Herds (no.)   815 1,740 453 14,264 3,554 415 548 5,366 4,780 36,154

 
1Breed is designated on individual cow records, and cow's breed is used to determine herd counts. For example, a Holstein herd with a few Jersey cows would be included in the herd count for both Holsteins and Jerseys. Thus, the total number of herds across all breeds is much higher than the actual number of herds in Dairy Herd Improvement programs.


Because of breed differences in the percentage of cows remaining in the herd, percentage sold for various other reasons was often inversely related. Across all groups, the cows coded as sold for dairy was 4.4%; percentage of Holsteins and Milking Shorthorns were the extremes for purebreds at 4.2% and 6.9%, respectively. Percentages of crossbreds sold for dairy was 3.6 and 4.6%. Across all groups, unspecified reasons, low production, reproduction problems, and mastitis/high somatic cell score (SCS) accounted for 9.4, 6.1, 4.6, and 4.3%. Crossbreds were intermediate to Holsteins and Jerseys in percentage reported culled for reproduction and for locomotion. Percentages of crossbreds sold for low production was higher than the average percentage of all purebreds. The percentage of Holsteins and Jerseys that died was the same (5.4%). The lowest percentage of animals coded died was for Milking Shorthorn (3.7%).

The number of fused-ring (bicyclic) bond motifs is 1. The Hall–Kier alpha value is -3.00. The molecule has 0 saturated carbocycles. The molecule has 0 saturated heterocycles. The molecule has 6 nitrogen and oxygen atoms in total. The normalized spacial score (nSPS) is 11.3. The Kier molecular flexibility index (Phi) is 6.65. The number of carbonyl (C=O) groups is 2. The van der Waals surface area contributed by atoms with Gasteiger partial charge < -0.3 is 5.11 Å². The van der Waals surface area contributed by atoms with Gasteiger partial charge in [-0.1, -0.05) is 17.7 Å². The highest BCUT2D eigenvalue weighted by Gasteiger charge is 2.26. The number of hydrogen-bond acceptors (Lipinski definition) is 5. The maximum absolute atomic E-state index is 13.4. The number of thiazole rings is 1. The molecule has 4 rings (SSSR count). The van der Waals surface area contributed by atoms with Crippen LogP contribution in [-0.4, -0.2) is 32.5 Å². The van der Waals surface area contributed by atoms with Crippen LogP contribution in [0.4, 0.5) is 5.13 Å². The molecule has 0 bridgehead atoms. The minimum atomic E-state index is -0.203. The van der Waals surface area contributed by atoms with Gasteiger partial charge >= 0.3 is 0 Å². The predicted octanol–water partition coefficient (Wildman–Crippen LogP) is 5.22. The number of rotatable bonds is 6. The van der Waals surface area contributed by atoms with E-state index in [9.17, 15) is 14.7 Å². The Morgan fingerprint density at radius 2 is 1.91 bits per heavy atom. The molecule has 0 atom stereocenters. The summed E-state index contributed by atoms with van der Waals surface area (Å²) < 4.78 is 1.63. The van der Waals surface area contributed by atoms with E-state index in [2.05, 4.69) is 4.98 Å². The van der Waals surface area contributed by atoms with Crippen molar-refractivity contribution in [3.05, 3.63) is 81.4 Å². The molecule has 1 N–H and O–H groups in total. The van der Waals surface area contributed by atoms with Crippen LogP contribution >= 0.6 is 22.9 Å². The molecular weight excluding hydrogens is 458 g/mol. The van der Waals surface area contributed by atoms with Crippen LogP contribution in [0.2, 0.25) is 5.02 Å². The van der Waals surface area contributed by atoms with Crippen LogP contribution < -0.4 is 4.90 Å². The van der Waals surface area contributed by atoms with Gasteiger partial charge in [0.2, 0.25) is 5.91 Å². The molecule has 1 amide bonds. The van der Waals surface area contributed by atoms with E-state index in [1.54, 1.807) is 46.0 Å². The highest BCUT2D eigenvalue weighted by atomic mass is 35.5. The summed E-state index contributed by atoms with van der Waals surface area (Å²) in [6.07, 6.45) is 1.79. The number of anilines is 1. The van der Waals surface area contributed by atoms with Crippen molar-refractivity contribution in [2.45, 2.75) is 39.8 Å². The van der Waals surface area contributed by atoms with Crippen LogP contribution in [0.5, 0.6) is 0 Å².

Table 2 shows the percentages derived from only animals that left the herd excluding those sold for dairy purposes. This gives a clearer picture of the relative importance of the various reasons for exiting. Unfortunately, for 30.2% of all cows leaving the herd, the reason was unspecified (24.8 to 36.4%), the highest in every group. Low production was the next most frequent code assigned for Holstein, Jersey, and crossbred cows exiting the herd (19.2 to 24.5%). Reproduction problems was the second most frequent code assigned for the remaining breeds except Guernseys (19.1 to 23.0%). Death was a frequent code for all groups (13.9 to 21.8%). Mastitis/high SCS was also an important cause for departures (7.7 to 16.6%).

TABLE 2. Percentages of cows (ALL BREEDS and CROSSBREDS) leaving the herd except for dairy purposes by reason for termination and breed (2017).
 
SAS Output
Termination code Ayrshire Brown Swiss Guernsey Holstein Jersey Milking Shorthorn Red & White CB90 CB50 All
Locomotion problems (1) 4.3 5.7 4.1 4.7 1.4 4.5 7.2 3.2 3.5 4.3
Low production (3) 13.4 15.0 10.8 19.2 21.4 18.4 12.3 24.5 23.6 19.6
Reproduction problems (4) 22.1 21.6 18.1 15.1 11.5 19.1 23.0 11.9 13.4 14.7
Unspecified reasons (5) 35.2 28.4 36.4 30.3 31.0 33.2 24.8 27.6 27.1 30.2
Mastitis or high SCS (7) 7.7 11.2 8.8 13.9 14.4 10.7 16.6 15.9 14.7 14.0
Undesirable conformation (A)       0.0 0.0     0.0 0.0 0.0
Bad behavior (B) 0.2 0.1   0.1 0.0 0.2 0.1 0.0 0.0 0.0
Died (6) 17.2 18.0 21.8 16.8 20.3 13.9 16.1 16.9 17.7 17.2